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A First Home Savings Account (FHSA) guide for Canadians

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Home affordability has been a major concern for Canadians since the Bank of Canada embarked on a series of rate hikes beginning in 2022. This year, the federal government is set to launch the FHSA, which is supposed to help people save toward a down payment for their first home.

What does FHSA stand for? The Tax-Free First Home Savings Account (FHSA), which was announced in the 2022 federal budget and will be available in 2023 from financial institutions like banks, credit unions, life insurance, and trust companies — though it’s unclear when, exactly. Banks have recently said they’re not prepared for an April 1 launch.

In Canada, the FHSA lets first-time homebuyers save up to $40,000 tax-free and also provides a tax deduction.

Key takeaways of the FHSA

As with the RRSP and the TFSA, there are some guidelines for using the FHSA in Canada:

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  • You have a yearly contribution limit of $8,000 and a lifetime limit of $40,000. This means you could reach your total contribution limit in five years if you deposited the maximum amount each year.
  • If you overcontribute to your FHSA, you’ll be subject to a 1% tax on the excess money until you either withdraw it or a new year begins. Then the overpayment is applied to the new contribution year.
  • When the FHSA was first proposed, you could not carry forward unused contribution room. Now, however, if you don’t max out your yearly contribution, you can carry it forward to the next year. For example, if you contributed $6,000 in the first year, you can carry the remaining $2,000 over to the next year and contribute $10,000 ($8,000 + the $2,000).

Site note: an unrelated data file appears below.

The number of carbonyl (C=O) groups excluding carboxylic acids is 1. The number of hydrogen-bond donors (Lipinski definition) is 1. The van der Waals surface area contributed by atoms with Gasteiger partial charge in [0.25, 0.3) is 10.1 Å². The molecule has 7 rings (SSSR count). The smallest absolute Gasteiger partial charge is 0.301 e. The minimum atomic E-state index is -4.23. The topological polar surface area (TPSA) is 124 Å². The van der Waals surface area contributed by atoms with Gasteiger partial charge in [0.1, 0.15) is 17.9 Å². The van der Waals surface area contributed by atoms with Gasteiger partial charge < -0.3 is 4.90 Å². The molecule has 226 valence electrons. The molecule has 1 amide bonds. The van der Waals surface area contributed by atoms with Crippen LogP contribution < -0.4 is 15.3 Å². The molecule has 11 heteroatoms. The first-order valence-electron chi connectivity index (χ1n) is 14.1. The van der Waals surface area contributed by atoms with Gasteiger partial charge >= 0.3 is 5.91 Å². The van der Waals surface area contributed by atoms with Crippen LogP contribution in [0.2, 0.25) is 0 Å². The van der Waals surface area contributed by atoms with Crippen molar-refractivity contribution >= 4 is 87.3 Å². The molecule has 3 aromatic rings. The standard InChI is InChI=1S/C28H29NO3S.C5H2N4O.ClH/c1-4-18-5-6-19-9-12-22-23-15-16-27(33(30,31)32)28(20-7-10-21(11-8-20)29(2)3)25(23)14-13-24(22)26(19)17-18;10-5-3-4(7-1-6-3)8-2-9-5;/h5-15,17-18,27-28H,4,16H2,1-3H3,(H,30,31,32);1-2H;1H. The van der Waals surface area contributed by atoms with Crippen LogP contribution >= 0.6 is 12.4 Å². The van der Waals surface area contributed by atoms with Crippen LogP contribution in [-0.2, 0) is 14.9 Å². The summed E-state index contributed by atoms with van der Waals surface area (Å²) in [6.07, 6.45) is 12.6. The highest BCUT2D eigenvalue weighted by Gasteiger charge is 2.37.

• You can have more than one FHSA but the total amount you contribute can’t exceed both the yearly and total amounts.
  • You can have an FHSA for a maximum of 15 years, or until you turn 71. After that, the money in your FHSA must be transferred to either an RRSP or RRIF, depending on your age. If you transfer it to an RRSP, it will not take up any contribution room.
  • You can transfer funds tax-free from your existing FHSA to another FHSA in Canada, RRSP, or RRIF.
  • While initial legislation would have prevented Canadians from using both the FHSA and Home Buyers’ Plan for the same home purchase, the government has since revised the rules to allow for this. This means you can combine your HBP withdrawal (which has a limit of $35,000) and your FHSA withdrawal to buy your first home. Keep in mind, however, that with the HBP, the funds need to be repaid within 15 years.
  • Each person in your household can have an FHSA, so if you’re purchasing a home with a partner or spouse, this means that as long as it’s each partner’s first home, you both could tap your respective FHSAs for the purchase. This would give you access to up to $80,000.
  • You won’t pay taxes on interest or capital gains gained on investments in an FHSA, and you get a tax deduction based on your yearly contributions. However, you may get taxed if you withdraw the money from your FHSA for any other reason than buying a home.

Who can open an FHSA in Canada?

Anyone who is a Canadian resident, is more than 18 years old, and is a first-time homebuyer can open an FHSA. A first-time buyer is someone who did not own a home at any time during the year the FHSA was opened or during the four calendar years leading up to the time you open the FHSA.

While there aren’t a lot of details yet around how to open an FHSA, specifically, to go about opening an FHSA (e.g., online versus in person), you will be able to open an FHSA at your financial institution if you are eligible.

As of April 4, 2023, Questrade is the only financial institution in Canada that has its FHSA account available.

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Questrade FHSA Limited Time Offer
Receive up to $50 as a trade commission rebate after you’ve opened and funded a self-directed FHSA. Customers who open a Questwealth Portfolios FHSA will have the first $10,000 they deposit managed free for a year.